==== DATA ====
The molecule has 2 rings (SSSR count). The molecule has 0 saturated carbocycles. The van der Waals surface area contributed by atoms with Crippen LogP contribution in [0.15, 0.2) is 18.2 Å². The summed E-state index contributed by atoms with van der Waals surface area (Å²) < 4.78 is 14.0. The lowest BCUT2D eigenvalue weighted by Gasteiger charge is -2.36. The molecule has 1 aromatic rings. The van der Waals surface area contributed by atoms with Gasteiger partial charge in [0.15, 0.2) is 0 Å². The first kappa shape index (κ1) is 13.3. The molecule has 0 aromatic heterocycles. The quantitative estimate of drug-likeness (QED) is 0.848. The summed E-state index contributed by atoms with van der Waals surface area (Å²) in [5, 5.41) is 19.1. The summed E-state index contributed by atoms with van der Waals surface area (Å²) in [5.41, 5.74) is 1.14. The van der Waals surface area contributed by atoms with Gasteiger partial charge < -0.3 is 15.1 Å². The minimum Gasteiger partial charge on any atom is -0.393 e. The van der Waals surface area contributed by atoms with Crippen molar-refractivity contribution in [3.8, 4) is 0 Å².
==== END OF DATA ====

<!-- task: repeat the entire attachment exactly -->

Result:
The molecule has 2 rings (SSSR count). The molecule has 0 saturated carbocycles. The van der Waals surface area contributed by atoms with Crippen LogP contribution in [0.15, 0.2) is 18.2 Å². The summed E-state index contributed by atoms with van der Waals surface area (Å²) < 4.78 is 14.0. The lowest BCUT2D eigenvalue weighted by Gasteiger charge is -2.36. The molecule has 1 aromatic rings. The van der Waals surface area contributed by atoms with Gasteiger partial charge in [0.15, 0.2) is 0 Å². The first kappa shape index (κ1) is 13.3. The molecule has 0 aromatic heterocycles. The quantitative estimate of drug-likeness (QED) is 0.848. The summed E-state index contributed by atoms with van der Waals surface area (Å²) in [5, 5.41) is 19.1. The summed E-state index contributed by atoms with van der Waals surface area (Å²) in [5.41, 5.74) is 1.14. The van der Waals surface area contributed by atoms with Gasteiger partial charge < -0.3 is 15.1 Å². The minimum Gasteiger partial charge on any atom is -0.393 e. The van der Waals surface area contributed by atoms with Crippen molar-refractivity contribution in [3.8, 4) is 0 Å².